“A map of the world that does not include Utopia is not worth even glancing at”, said Oscar Wilde (in his 1891 essay ‘The Soul of Man Under Socialism’).
‘Utopia’ is a Greek neologism invented by the author of the eponymous satire, Thomas More, and can be translated as ‘Nowhere’. Its perfect (but fictitious) society was meant to contrast with, and consequently be a criticism of, contemporary society in early 16th century Europe.
This picture was taken from one of the first editions of the book, which is published online at the Bibliotheca Augustana, an interesting repository of Latin texts, stretching from well before Christ to the 20th century. Unfortunately, despite the lovely colours, the gothic lettering makes the text labels in this map unreadable…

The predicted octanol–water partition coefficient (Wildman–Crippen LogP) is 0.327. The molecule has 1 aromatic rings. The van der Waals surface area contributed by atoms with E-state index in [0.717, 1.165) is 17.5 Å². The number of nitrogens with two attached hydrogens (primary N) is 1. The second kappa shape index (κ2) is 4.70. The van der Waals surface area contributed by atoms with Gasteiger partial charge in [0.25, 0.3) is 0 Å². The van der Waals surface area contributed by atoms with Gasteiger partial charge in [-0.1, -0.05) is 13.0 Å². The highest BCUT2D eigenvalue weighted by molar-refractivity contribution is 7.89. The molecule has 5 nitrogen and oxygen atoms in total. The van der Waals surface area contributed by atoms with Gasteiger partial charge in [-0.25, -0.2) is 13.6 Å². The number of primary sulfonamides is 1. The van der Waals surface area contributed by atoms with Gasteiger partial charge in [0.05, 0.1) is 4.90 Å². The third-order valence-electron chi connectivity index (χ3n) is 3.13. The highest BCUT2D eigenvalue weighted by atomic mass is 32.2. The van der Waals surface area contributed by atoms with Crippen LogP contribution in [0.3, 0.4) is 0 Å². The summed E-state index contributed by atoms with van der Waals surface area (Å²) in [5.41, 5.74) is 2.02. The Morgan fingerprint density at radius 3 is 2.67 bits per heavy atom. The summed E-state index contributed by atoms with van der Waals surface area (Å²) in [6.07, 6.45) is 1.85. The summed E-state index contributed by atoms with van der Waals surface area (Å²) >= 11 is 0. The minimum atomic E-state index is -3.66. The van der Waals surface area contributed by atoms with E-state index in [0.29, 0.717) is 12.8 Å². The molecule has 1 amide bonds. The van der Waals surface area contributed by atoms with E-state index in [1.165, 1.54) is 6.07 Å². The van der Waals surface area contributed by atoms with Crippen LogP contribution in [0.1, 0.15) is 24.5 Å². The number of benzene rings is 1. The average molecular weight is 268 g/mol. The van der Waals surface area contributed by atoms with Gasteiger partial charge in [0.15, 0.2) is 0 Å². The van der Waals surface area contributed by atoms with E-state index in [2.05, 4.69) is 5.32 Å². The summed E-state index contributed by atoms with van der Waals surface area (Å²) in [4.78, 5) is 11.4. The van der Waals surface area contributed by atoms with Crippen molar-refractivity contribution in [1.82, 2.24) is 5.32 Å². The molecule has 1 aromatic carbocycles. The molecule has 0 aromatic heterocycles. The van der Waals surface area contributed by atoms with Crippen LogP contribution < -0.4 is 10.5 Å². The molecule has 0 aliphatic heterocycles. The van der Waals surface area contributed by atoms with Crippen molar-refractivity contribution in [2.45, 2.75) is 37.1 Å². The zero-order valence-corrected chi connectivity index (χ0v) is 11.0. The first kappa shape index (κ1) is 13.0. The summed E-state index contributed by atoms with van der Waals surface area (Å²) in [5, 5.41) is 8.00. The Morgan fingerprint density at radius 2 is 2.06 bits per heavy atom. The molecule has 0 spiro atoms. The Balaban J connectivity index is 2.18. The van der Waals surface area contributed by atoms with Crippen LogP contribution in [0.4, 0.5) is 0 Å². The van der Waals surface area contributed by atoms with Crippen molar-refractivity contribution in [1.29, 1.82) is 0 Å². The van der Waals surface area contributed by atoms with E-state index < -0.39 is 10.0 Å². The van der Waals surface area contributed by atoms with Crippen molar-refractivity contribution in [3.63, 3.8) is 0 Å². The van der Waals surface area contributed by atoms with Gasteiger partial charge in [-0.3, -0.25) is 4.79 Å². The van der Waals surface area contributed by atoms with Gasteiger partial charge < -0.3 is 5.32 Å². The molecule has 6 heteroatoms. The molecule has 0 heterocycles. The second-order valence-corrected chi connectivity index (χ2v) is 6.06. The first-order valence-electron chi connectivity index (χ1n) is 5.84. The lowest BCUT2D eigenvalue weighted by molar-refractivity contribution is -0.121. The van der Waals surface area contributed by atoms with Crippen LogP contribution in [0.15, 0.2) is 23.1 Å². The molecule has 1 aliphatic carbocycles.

Strange Maps #51
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